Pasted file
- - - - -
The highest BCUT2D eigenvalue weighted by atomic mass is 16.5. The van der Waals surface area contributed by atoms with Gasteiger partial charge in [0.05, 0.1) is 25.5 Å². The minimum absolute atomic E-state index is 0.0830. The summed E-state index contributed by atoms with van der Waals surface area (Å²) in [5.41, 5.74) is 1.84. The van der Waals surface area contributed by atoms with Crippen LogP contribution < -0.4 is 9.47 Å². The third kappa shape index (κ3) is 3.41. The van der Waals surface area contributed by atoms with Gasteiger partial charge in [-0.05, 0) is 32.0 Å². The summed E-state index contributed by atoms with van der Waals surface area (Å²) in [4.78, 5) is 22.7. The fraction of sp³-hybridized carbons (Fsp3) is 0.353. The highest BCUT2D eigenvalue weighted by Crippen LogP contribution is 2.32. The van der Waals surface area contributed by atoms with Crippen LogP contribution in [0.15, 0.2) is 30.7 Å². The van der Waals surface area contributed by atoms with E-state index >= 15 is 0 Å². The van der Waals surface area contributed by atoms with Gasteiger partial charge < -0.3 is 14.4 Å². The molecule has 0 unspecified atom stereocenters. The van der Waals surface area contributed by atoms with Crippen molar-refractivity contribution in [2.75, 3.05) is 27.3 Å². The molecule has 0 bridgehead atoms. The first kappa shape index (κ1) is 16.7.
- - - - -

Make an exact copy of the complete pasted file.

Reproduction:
The highest BCUT2D eigenvalue weighted by atomic mass is 16.5. The van der Waals surface area contributed by atoms with Gasteiger partial charge in [0.05, 0.1) is 25.5 Å². The minimum absolute atomic E-state index is 0.0830. The summed E-state index contributed by atoms with van der Waals surface area (Å²) in [5.41, 5.74) is 1.84. The van der Waals surface area contributed by atoms with Crippen LogP contribution < -0.4 is 9.47 Å². The third kappa shape index (κ3) is 3.41. The van der Waals surface area contributed by atoms with Gasteiger partial charge in [-0.05, 0) is 32.0 Å². The summed E-state index contributed by atoms with van der Waals surface area (Å²) in [4.78, 5) is 22.7. The fraction of sp³-hybridized carbons (Fsp3) is 0.353. The highest BCUT2D eigenvalue weighted by Crippen LogP contribution is 2.32. The van der Waals surface area contributed by atoms with Crippen LogP contribution in [0.15, 0.2) is 30.7 Å². The van der Waals surface area contributed by atoms with E-state index >= 15 is 0 Å². The van der Waals surface area contributed by atoms with Gasteiger partial charge < -0.3 is 14.4 Å². The molecule has 0 unspecified atom stereocenters. The van der Waals surface area contributed by atoms with Crippen molar-refractivity contribution in [2.75, 3.05) is 27.3 Å². The molecule has 0 bridgehead atoms. The first kappa shape index (κ1) is 16.7.